Unsung Heroes

In August of ’78, I was one of 48 athletes lining up for the first day of football practice at Madison Edgewood High School. Our coach was a graduate of Notre Dame. And just like the Fighting Irish, Coach believed “to be the best you must play the best." The Crusaders of Madison Edgewood regularly competed against institutions two, even three times our size. In the 60’s and early 70’s we had the athletes to hold our own. But by 1978 Edgewood’s talent pool had changed, as evidenced by the fact that a 173-pound future sportscaster was listed as a two-way starter.

We opened the ’78 campaign against Madison Memorial, Madison East, Madison Lafollette and Madison West. Our average margin of defeat was 38 points. The most lopsided score was 55-7. The average number of season-ending injuries was two per game. And remember, when most of your guys are playing both ways every injury costs you two starters. Just like in the Band of Brothers, the Crusaders platoon kept getting smaller and smaller while our locker room seemingly got larger and larger. By the end of the year we had just 22 healthy bodies and three wins to our credit. 

All those memories came rushing back to me last week when I paid a visit to the practice field at my other alma mater, Hoover High. I was on campus to address the football team on a PPR-related matter. I’ve been to Hoover dozens of times. I’ve watched their great teams from the Todd Doxey era and I’ve seen the Cardinals in more challenging times.  2016 has been a tough year at Hoover. Just like the ’78 Crusaders, their numbers are down and victories have proven to be hard fought. But as the kids exited their locker room and made the short walk to the practice field I was impressed that their heads were held high and they responded instantly to Coach Morgan’s request to “take a knee and listen up.” As I spoke I was met by the return gaze of 30 pairs of eyes. No snickering or messing around.  They gave me their undivided attention and a warm send off at the end of my comments.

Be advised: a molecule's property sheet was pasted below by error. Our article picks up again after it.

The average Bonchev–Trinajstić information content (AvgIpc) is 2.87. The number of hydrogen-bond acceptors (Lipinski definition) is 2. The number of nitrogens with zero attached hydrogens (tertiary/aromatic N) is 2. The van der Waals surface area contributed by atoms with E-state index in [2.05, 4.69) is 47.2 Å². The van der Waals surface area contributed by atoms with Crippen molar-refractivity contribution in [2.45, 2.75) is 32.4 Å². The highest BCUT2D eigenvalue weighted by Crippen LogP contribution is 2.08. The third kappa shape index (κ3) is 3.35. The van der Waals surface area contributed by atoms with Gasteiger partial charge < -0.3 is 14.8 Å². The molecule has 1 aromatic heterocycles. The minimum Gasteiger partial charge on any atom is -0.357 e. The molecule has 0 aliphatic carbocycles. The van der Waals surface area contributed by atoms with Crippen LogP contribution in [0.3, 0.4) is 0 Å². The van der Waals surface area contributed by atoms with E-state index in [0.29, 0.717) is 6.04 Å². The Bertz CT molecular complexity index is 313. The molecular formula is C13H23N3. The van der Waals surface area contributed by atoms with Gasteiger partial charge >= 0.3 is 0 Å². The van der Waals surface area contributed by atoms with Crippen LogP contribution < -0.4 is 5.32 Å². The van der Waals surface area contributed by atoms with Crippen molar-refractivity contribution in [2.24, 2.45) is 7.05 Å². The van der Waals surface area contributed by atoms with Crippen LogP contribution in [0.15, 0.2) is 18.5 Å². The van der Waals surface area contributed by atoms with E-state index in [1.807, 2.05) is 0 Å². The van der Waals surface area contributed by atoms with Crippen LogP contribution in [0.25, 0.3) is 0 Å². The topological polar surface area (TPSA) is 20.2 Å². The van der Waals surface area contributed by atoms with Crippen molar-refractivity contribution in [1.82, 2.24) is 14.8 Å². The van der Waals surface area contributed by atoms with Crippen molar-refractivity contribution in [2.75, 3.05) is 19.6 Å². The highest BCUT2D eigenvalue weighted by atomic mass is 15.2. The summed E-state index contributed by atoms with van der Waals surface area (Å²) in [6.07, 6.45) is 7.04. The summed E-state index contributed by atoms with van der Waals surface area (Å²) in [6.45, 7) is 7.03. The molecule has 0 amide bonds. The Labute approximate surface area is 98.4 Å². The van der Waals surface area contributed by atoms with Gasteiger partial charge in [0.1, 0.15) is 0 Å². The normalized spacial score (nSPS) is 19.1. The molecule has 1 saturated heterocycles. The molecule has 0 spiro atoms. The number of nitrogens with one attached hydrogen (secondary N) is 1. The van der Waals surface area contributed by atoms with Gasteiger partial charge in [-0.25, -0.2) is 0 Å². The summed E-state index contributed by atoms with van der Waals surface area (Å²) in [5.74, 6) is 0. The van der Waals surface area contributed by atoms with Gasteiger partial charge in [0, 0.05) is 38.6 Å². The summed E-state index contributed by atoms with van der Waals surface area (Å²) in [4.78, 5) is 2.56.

As I was walking back to my car it dawned on me that the Prep Pigskin Report is missing the boat by focusing exclusively on all the great teams and athletes here in San Diego County. Don’t misunderstand. The C.J. Verdells and Sampson Nius of the world have earned the attention they receive.  But they also enjoy the benefits of attending well-established schools (and football programs) that boast high football participation rates year in, year out.  But that’s not the case for most schools. In fact, the majority of schools are like Madison Edgewood and Hoover, where roster sizes are often dictated by outside forces.  Neighborhoods change or new schools come on line and suddenly a football hotbed can turn ice cold, seemingly overnight.

Football is a numbers game. The more kids participating the better your chances are of being successful. Unfortunately, the opposite is true.

So while we love to stand and cheer for the great players being showcased weekly on the Prep Pigskin Report, let us not forget the unsung heroes of San Diego High School football.  How about a tip of the cap to the kids grinding away at Hoover and all the other schools that are enduring some tough times in anticipation of better seasons ahead? 

These athletes might not be as big or fast as their counterparts but their sacrifice is just as great; and maybe even greater. For football is an easier game when basking in the adulation of success. But don’t forget the kids that show up for practice day in and day out in the full knowledge that the upcoming Friday night might be just as long as the one the week prior. In my book, their grit, commitment and love of competition is just as special as the athletes who make our Silver Pigskin Podium.

Harper Lee wrote in To Kill a Mockingbird, “Real courage is when you know you’re licked before you begin, but you begin anyway and see it through no matter what.”

I’m betting Atticus Finch would have been a great high school football coach.

We’ll see you Friday night at 10:30 pm.

Paul W. Rudy, PPR

Categories: 2014 PPR Archive, 2015 PPR Archive, 2016 Hog Blog, 2016 PPR Features Part 1, 2016 PPR Features Part 2